I arrived down to Portmagee at around 9 pm on Friday night. It was just getting dark and I had made the long drive down from Dublin. I was meeting up with Mike Dennehy and Pedro Walsh, skippers of the Silver Dawn, along with the rest of the crew for this trip. Already there were Rob Vaughan, Ailbhe O Sullivan and Sidney Kennedy and Ross Macklin arrived soon afterwards.
We had a couple of pints in the Bridge bar, with Rob and Ailbhe telling me what to expect over the next 24 hrs. Both of whom are hugely experienced anglers and Ailbhe holds the ling record for Ireland. We were due to leave the harbour at 3 am so at around midnight we decided to get some sleep thought I don’t think anyone really managed to get much.
At 2.45 a bang on my car door from Sid and Ross had me tumbling out of the car…… it was time!
Mike and Pedro had everything ready to go and we were soon leaving the harbour behind and sailing into the inky darkness. In the wheelhouse there was just the red night light to see each other together with the lights from the instruments. It was going to be a long steam out to the tuna grounds so we all settled in to try and get some more sleep with Rob looking after things at the helm.
Soon the sun was coming up behind us and it was time for the lads to start getting the lures in the water. Mike ran us through the drill so we would all know what to be doing to avoid any tangles and some rods were attached to outriggers.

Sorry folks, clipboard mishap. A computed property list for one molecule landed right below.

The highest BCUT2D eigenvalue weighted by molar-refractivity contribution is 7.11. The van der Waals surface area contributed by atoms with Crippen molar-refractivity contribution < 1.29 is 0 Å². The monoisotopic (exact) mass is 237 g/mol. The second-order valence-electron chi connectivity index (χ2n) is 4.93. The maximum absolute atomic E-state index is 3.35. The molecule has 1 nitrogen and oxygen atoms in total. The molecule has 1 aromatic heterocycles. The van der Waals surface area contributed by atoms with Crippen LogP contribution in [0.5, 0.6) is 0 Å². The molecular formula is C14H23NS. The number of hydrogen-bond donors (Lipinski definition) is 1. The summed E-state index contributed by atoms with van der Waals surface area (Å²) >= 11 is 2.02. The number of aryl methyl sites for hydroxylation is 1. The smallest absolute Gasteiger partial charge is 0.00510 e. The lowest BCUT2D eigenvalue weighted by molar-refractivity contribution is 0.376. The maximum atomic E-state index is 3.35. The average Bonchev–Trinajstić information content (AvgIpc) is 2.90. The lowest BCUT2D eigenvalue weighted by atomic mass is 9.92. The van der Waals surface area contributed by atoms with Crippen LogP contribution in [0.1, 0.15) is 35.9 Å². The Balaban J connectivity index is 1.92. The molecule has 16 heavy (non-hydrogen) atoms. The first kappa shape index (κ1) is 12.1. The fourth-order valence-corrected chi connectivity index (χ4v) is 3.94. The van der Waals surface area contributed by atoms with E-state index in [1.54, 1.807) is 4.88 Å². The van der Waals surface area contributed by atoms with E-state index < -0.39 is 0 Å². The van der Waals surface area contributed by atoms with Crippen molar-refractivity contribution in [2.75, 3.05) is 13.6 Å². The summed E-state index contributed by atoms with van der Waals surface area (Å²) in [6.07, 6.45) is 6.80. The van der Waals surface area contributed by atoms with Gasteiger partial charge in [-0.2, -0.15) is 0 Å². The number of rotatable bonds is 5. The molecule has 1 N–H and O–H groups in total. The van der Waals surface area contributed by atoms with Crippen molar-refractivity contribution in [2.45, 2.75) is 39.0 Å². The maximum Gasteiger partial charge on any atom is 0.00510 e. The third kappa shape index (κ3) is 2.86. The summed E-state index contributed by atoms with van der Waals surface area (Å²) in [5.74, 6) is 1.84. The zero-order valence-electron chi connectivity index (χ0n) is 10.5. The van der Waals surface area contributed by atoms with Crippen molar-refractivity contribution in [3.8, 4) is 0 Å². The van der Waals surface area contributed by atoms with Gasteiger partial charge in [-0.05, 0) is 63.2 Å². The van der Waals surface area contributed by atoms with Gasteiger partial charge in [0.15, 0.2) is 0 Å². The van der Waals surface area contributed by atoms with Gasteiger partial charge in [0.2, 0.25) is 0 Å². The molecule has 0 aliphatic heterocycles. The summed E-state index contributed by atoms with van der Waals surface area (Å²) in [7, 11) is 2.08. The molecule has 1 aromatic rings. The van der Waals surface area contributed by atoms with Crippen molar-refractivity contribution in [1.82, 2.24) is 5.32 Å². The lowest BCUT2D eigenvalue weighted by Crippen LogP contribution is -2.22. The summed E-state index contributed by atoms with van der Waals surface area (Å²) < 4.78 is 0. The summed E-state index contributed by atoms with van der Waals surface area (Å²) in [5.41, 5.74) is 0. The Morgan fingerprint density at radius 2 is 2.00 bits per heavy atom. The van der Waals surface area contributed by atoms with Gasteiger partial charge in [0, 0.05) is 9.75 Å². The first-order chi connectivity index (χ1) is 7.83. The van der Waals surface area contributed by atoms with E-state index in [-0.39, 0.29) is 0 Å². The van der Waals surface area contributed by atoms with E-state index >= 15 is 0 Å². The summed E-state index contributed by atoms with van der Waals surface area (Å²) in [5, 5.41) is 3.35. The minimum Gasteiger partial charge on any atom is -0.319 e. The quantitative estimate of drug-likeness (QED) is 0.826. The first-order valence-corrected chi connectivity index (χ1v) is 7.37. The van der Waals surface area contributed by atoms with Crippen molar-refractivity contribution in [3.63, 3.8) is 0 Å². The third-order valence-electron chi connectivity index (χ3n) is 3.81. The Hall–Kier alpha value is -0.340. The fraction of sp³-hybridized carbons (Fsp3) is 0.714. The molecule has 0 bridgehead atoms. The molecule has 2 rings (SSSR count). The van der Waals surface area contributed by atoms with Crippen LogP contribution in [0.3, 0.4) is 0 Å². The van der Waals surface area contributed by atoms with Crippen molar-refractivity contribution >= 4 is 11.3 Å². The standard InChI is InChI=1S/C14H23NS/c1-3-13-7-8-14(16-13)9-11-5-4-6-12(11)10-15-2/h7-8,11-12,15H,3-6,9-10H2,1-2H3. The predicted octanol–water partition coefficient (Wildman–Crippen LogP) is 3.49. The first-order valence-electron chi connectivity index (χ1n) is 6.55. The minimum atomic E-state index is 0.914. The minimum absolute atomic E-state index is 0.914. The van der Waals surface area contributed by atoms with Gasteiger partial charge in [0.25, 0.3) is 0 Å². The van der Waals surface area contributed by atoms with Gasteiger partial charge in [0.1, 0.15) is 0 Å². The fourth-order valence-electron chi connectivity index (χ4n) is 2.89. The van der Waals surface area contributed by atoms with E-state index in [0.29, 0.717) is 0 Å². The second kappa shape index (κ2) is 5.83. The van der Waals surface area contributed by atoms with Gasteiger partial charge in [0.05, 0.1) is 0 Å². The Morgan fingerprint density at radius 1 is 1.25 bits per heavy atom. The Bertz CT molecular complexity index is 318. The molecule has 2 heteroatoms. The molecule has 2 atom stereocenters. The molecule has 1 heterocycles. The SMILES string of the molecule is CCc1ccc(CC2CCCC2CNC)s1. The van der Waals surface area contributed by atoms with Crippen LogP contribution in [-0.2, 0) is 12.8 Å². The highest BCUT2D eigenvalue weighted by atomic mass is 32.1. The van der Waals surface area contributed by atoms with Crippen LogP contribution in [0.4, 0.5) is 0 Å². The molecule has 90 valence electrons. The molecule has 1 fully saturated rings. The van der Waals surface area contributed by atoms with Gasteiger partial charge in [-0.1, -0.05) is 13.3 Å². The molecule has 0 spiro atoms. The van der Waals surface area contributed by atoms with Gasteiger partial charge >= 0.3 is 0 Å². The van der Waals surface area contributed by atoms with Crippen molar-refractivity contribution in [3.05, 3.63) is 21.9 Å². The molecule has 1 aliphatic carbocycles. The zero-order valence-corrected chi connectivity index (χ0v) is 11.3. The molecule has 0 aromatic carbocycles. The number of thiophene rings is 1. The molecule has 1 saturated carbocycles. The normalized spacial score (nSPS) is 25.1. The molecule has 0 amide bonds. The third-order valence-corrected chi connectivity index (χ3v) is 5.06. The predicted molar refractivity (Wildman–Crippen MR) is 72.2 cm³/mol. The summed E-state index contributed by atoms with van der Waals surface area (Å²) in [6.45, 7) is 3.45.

At around 10 am came the first hit of tuna with Pedro getting the first fish to christen the trip. Not as big as he is normally used to but I was over the moon to be looking at the first albacore I had ever seen.
We didn’t have to wait long until the next fish with Rob Vaughan using his experience of the species to expertly play the fish.
Every now and again Mike would alert us to fish marking on the sounder and we would be on edge waiting to see if it was going to materialize into bites. Sometimes it did and sometimes it didn’t.
All through the day we were seeing many whales and dolphins no to mention the constant gannets and skuas.
With us having had no more bites for a while, we turned our attention to food and Sid made up some gorgeous sweet and sour chicken and bread and butter.
Not long after putting down the bowls all hell broke loose as one rod after another took off on a screaming run. Everyone was grabbing at the rods and in what seemed like a bit of a blur there was now five fish on!
We had already been warned that the fish would pin wheel as they got to the boat and two fish were lost as lines met. Myself, Sid and Mike managed to get one each with the biggest falling to Mike.
I was in awe as I stood there looking at my fish realising it was mission accomplished. I had missed trips previously so I think that even added to the delight. Even trying to hold the tuna was not as easy as it looked with the fish beating like kango hammers.
We took a few pics of mine and Sid’s fish and I don’t think Mike even posed for a pic as he got the lines back out. He has caught some huge albacore so to him these were just the norm!
We steamed on for another few hours before turning back and retracing our steps back to port, paying particular attention to the spots we had caught at earlier but no more fish came our way, and as we passed the Skelligs on the way back in we reflected on the great days fishing, and with the sun setting on our backs we were back at Portmagee.